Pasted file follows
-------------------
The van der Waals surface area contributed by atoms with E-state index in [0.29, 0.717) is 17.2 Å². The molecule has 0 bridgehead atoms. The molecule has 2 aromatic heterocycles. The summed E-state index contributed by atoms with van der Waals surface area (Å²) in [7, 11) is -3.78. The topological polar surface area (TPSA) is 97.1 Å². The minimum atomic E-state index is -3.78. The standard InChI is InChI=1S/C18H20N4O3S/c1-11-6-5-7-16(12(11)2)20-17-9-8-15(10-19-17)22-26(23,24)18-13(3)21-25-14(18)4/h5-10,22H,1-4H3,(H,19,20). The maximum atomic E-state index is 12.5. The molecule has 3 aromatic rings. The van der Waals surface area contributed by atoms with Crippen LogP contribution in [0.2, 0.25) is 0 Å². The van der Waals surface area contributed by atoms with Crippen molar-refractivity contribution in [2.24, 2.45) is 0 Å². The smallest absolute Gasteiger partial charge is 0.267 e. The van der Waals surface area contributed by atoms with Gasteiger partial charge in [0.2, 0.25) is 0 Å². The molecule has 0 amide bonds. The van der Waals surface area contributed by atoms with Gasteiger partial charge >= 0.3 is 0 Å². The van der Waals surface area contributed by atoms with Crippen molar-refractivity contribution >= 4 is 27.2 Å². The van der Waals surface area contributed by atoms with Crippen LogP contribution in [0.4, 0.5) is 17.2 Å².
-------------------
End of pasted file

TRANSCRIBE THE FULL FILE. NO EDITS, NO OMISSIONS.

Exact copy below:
The van der Waals surface area contributed by atoms with E-state index in [0.29, 0.717) is 17.2 Å². The molecule has 0 bridgehead atoms. The molecule has 2 aromatic heterocycles. The summed E-state index contributed by atoms with van der Waals surface area (Å²) in [7, 11) is -3.78. The topological polar surface area (TPSA) is 97.1 Å². The minimum atomic E-state index is -3.78. The standard InChI is InChI=1S/C18H20N4O3S/c1-11-6-5-7-16(12(11)2)20-17-9-8-15(10-19-17)22-26(23,24)18-13(3)21-25-14(18)4/h5-10,22H,1-4H3,(H,19,20). The maximum atomic E-state index is 12.5. The molecule has 3 aromatic rings. The van der Waals surface area contributed by atoms with Crippen LogP contribution in [0.2, 0.25) is 0 Å². The van der Waals surface area contributed by atoms with Crippen molar-refractivity contribution in [2.24, 2.45) is 0 Å². The smallest absolute Gasteiger partial charge is 0.267 e. The van der Waals surface area contributed by atoms with Gasteiger partial charge in [0.2, 0.25) is 0 Å². The molecule has 0 amide bonds. The van der Waals surface area contributed by atoms with Gasteiger partial charge >= 0.3 is 0 Å². The van der Waals surface area contributed by atoms with Crippen molar-refractivity contribution >= 4 is 27.2 Å². The van der Waals surface area contributed by atoms with Crippen LogP contribution in [0.4, 0.5) is 17.2 Å².